By Lou Baldwin
Special to The CS&T
Retired Auxiliary Bishop of Philadelphia Martin N. Lohmuller, who is celebrating his 65th year of ordination as a priest on June 3, has been a bishop for the last 39 years.
As vicar general in curia under the late Cardinal John Krol, he was the Archbishop’s right hand, heavily involved in all the important events of the Archdiocese. Now living in retirement at St. Cyril of Jerusalem Parish, Jamison, and also looking to his 90th birthday in August, his personal assessment of his most important work was his role in the founding of a hospital and two parishes in the Diocese of Harrisburg, when, as a young priest, he was on extended loan to that diocese.
Born Aug. 21, 1919, the son of the late Martin and Mary (Doser) Lohmuller, he attended the former St. Henry School in North Philadelphia and went on to Northeast Catholic High School.
He’d begun thinking about the priesthood in about the sixth grade. Msgr. William Koenig, whose family lived a few doors away on the 4200 block of Fairhill Street, suggested he leave North after his sophomore year and enter what was then a minor seminary program at St. Charles Borromeo Seminary.
“If I had to do it over again I would have stayed in high school for the four years,” Bishop Lohmuller said.
At any rate, when he arrived at St. Charles he was the youngest of an incredible 490 seminarians then studying for the Philadelphia Archdiocese. An excellent student, he was ordained June 30, 1944, just shy of his 25th birthday and was immediately sent to the Catholic University of America for a doctorate in canon law.
After his return to Philadelphia in 1947, he taught for a year at the former St. James High School, Chester. This was followed by his temporary loan to Harrisburg where Bishop George Leech needed a canon lawyer to reorganize his tribunal.
His duties turned out to be much more involved than that, and the “temporary loan” stretched to 22 years.
While in the Harrisburg Diocese he was founding pastor of Our Lady of Good Counsel Parish in Marysville, and as such the first resident priest in Perry County. He also founded St. Bernadette Chapel in Duncannon, which later became a flourishing parish in its own right. “I really learned to be a priest in Harrisburg,” Bishop Lohmuller said.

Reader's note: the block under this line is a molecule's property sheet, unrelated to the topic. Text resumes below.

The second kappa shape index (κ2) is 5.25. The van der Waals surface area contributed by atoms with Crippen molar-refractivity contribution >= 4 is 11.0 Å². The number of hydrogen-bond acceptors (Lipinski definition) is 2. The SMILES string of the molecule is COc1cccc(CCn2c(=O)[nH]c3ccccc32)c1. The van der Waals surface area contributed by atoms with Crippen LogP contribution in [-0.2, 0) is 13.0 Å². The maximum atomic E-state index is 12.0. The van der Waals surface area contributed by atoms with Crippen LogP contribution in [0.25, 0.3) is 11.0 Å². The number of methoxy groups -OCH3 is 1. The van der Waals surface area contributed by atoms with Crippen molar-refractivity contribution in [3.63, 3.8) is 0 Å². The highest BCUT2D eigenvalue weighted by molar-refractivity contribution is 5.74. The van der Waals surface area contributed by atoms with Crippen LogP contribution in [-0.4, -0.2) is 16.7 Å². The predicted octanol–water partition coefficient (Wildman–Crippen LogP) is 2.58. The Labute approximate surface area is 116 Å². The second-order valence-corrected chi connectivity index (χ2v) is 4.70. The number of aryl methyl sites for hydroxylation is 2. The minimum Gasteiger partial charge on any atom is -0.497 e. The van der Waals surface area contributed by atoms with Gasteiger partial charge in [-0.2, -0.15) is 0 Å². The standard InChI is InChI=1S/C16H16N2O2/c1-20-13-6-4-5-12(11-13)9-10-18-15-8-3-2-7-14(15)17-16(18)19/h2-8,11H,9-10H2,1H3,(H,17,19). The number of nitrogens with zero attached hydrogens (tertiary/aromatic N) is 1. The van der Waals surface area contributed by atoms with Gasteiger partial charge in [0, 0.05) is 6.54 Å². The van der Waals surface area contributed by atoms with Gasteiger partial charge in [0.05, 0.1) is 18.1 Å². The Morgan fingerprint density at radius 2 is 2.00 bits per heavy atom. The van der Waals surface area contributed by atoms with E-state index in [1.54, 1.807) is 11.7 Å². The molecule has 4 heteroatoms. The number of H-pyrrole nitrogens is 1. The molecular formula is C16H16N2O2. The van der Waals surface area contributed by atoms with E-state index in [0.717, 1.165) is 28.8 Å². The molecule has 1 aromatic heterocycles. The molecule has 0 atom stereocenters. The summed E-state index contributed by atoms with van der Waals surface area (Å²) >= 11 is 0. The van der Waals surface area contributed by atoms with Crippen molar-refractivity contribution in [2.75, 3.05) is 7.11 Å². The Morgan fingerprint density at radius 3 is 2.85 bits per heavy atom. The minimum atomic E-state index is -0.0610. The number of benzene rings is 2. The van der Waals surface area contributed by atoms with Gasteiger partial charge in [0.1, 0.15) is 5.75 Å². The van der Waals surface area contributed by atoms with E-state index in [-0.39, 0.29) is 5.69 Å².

His single greatest achievement during those Harrisburg years, in his own estimation, was leading the effort to establish Holy Spirit Hospital in Camp Hill. “Planning began in 1953 and it opened in 1963,” Bishop Lohmuller said.
Today, it is a flourishing 332-bed community hospital, still run by the Sisters of Christian Charity. “Thank God it is still there and still has 25 sisters, “Bishop Lohmuller said. “I am so proud of it.”
Because Harrisburg is the seat of Pennsylvania state government, it has always been a focal point within Church and state dialogue. In an informal way, Father Lohmuller handled relations with the lawmakers but knew there was a need for a more organized effort. Through his urging, the Pennsylvania Catholic Conference (PCC) was founded in 1958 with William Ball as executive director. Bishop Lohmuller served the PCC in various capacities and was a member of the executive board for 25 years.
In February 1970, out of the blue, he received an extraordinary telegram from the Holy See. It notified him the Holy Father desired to appoint him as an auxiliary bishop for his home diocese of Philadelphia. There were coded instructions in Latin for him to wire back whether he accepted or refused the appointment. He accepted and was ordained bishop by Cardinal John Krol at the Cathedral of SS. Peter and Paul on April 2, 1970.
His choice of episcopal motto is telling -“Love, Fidelity, Peace.”
“Love and Peace was my first choice,” he said. “I added fidelity because so many people weren’t being faithful at that time, so many priests were leaving the priesthood.”
Working for Cardinal Krol in a position, which in corporate life would be equivalent to managing director, for the next 18 years was exhilarating. An early task was overseeing the planning and construction of the Archdiocesan Office Center, an efficient, unified building which replaced the hodgepodge of small buildings and converted houses which had served as office space over the previous century.
Another challenge was the International Eucharistic Congress held in Philadelphia in 1976.
“We had no instructions. The cardinal said, ‘Here, do it.’ It was a marvelous experience that exceeded all expectations,” he recalls.
Three years later, there was the Papal Mass on the Benjamin Franklin Parkway, the largest Papal Mass in America up to that time.
More modest but nevertheless satisfying accomplishments were overseeing the founding of St. Martha Manor, the first Catholic nursing home in Chester County as well as the joint pastorship of Old St. Mary and temporarily unused Holy Trinity Parish. The latter, the first ethnic parish in America, was founded for German Catholics and leading it satisfied Bishop Lohmuller’s sense of his own German heritage.
Bishop Lohmuller and Cardinal Krol worked well together. “He always gave me respect and we became fast friends,” the Bishop said. “In my opinion he was one of the greatest churchmen I ever met. He lived for the Church and worked for the Church. He was a great man to have in Philadelphia.”
Bishop Lohmuller officially retired in 1994 at age 75, but nevertheless kept up a busy confirmation schedule for the next decade or so. Now he is enjoying a relatively quiet retirement in St. Cyril, and deservedly so. Ad Multos Annos.
Lou Baldwin is a member of St. Leo Parish and a freelance writer.
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